Don Quixote may be the first modern novel, but Cervantes did not pull it out of the air like a magician’s bouquet. The Spanish bard borrowed language, story, form and genre, giving them his own indelible stamp. The stories he borrowed became his own.
Obviously, the principal genre Cervantes plundered was chivalric romance. Romances are the authors of Don Quixote’s madness, they serve as guidebooks for his speech and behavior, and they are the templates for the novel. The book follows the typical structure, story line, chronotopes and many conventions, but the heroic tale becomes a parody as it passes through the hands of multiple authors, some realistic and some rhetorical.
Continue reading “Don Quixote: A Compendium of Genres, a Book of Books”
Background: After an introduction to writing, literature and poetry, we turned to the genre of romance, whose definition has morphed from chivalric romance (such as Sir Gawain and the Green Knight) through Gothic romance (as in Wuthering Heights by Emily Bronte) to modern romance (as represented by the short stories we have read). In “The History of Genre,” Ralph Cohen explains that genres are open categories, which change over time as new texts are added to the set. Genre set up expectations, which individual texts may satisfy or alter. Knowing the conventions of a genre aids readers in understanding and interpreting the work.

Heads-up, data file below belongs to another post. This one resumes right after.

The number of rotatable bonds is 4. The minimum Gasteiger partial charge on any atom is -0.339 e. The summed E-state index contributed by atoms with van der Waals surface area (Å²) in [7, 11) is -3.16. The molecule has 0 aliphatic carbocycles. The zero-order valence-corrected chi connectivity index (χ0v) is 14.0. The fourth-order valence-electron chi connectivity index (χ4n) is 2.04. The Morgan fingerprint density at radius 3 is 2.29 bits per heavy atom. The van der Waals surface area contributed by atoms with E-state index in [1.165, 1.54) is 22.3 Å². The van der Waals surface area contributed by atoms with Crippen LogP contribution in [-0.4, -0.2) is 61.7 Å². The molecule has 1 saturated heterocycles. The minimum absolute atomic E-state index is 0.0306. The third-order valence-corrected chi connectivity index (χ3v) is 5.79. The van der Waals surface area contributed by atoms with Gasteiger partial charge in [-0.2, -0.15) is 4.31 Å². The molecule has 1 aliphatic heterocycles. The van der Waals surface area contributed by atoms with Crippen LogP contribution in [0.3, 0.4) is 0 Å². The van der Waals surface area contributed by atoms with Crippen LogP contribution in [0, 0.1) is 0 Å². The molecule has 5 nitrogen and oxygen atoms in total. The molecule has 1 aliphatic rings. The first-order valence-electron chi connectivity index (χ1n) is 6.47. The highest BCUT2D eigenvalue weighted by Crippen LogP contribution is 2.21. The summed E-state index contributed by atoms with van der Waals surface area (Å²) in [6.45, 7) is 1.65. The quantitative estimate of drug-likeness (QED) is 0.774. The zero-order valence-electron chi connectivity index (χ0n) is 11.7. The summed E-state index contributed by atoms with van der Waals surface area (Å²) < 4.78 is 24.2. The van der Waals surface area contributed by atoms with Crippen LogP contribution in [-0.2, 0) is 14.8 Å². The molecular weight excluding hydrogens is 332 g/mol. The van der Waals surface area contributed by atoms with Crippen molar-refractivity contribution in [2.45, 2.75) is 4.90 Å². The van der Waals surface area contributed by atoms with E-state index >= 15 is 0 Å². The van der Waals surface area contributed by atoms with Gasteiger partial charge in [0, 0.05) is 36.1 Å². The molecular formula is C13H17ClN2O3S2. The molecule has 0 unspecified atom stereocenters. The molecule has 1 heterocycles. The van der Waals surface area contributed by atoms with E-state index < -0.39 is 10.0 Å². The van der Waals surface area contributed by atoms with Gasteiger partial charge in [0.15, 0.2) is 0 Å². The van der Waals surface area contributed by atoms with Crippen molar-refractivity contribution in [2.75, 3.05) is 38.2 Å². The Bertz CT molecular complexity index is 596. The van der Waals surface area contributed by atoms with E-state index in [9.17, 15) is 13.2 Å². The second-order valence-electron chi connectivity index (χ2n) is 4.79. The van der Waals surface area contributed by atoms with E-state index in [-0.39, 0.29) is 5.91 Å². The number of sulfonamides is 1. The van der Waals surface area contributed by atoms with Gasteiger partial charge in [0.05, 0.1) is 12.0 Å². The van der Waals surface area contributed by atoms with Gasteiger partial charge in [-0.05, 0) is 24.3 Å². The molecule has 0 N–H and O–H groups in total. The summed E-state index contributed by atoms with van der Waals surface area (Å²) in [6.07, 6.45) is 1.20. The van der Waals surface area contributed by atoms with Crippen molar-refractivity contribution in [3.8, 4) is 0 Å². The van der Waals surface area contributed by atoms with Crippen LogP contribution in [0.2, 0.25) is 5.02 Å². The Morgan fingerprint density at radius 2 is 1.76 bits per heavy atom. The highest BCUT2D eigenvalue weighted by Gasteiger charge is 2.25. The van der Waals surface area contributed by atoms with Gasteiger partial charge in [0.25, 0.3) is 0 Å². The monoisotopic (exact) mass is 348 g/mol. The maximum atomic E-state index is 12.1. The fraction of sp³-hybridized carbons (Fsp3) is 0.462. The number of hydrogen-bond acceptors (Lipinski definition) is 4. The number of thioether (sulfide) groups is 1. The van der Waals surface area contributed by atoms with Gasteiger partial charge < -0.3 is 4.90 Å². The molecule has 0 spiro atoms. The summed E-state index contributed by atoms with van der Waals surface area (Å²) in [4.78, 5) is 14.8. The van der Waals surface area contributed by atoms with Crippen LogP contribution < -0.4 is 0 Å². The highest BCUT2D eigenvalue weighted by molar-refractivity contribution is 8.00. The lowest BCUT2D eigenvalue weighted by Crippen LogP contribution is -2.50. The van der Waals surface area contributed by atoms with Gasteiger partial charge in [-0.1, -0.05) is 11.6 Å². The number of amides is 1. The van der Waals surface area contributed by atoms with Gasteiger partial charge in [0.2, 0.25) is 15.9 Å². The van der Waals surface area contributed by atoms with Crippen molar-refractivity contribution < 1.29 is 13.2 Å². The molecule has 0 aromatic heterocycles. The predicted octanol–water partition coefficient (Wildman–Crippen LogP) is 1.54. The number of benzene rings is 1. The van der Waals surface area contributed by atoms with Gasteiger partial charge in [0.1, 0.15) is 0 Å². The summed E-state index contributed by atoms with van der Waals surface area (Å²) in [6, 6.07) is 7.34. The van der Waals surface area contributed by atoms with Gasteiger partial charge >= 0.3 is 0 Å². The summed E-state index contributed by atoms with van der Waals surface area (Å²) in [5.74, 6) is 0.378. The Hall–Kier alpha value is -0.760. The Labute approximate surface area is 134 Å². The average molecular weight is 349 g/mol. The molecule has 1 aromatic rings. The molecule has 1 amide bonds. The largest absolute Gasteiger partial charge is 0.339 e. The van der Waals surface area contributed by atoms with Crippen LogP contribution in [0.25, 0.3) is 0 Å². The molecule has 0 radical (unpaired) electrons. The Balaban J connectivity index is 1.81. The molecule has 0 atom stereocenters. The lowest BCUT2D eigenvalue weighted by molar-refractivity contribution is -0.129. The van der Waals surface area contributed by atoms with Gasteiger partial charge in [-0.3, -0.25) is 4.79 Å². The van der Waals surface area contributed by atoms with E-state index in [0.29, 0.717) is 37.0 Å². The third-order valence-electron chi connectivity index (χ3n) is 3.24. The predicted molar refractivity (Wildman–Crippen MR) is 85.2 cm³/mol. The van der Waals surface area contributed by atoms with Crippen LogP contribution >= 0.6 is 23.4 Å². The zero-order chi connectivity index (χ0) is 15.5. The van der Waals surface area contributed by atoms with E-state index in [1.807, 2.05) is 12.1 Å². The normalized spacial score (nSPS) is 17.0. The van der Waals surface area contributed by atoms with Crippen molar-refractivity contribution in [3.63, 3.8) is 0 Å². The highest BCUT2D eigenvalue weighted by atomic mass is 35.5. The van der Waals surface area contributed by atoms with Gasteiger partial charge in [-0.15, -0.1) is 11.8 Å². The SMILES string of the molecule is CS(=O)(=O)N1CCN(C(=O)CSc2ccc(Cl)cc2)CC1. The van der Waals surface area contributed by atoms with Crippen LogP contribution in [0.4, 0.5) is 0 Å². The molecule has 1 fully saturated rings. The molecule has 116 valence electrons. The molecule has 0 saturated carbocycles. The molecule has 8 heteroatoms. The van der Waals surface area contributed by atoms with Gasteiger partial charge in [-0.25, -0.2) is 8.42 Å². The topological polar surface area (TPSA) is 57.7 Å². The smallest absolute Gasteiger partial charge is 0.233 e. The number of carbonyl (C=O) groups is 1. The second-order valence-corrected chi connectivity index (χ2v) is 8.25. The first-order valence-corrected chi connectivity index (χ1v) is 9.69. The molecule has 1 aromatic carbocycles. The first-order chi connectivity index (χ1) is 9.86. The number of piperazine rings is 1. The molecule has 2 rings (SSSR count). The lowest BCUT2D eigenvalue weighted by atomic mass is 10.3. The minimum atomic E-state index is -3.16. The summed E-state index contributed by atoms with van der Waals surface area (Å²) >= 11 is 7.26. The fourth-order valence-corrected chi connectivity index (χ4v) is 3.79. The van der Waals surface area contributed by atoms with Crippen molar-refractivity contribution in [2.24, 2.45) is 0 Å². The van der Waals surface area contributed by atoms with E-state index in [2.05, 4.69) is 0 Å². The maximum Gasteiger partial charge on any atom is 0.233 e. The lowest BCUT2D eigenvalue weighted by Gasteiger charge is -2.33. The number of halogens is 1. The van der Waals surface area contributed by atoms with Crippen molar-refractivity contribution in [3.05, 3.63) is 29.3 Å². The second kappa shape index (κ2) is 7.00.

Goal: The purpose of the paper is to explore the relationships between individual works of literature and the changing genre of romance.
Continue reading “Writing Assignment: The Changing Genre of Romance”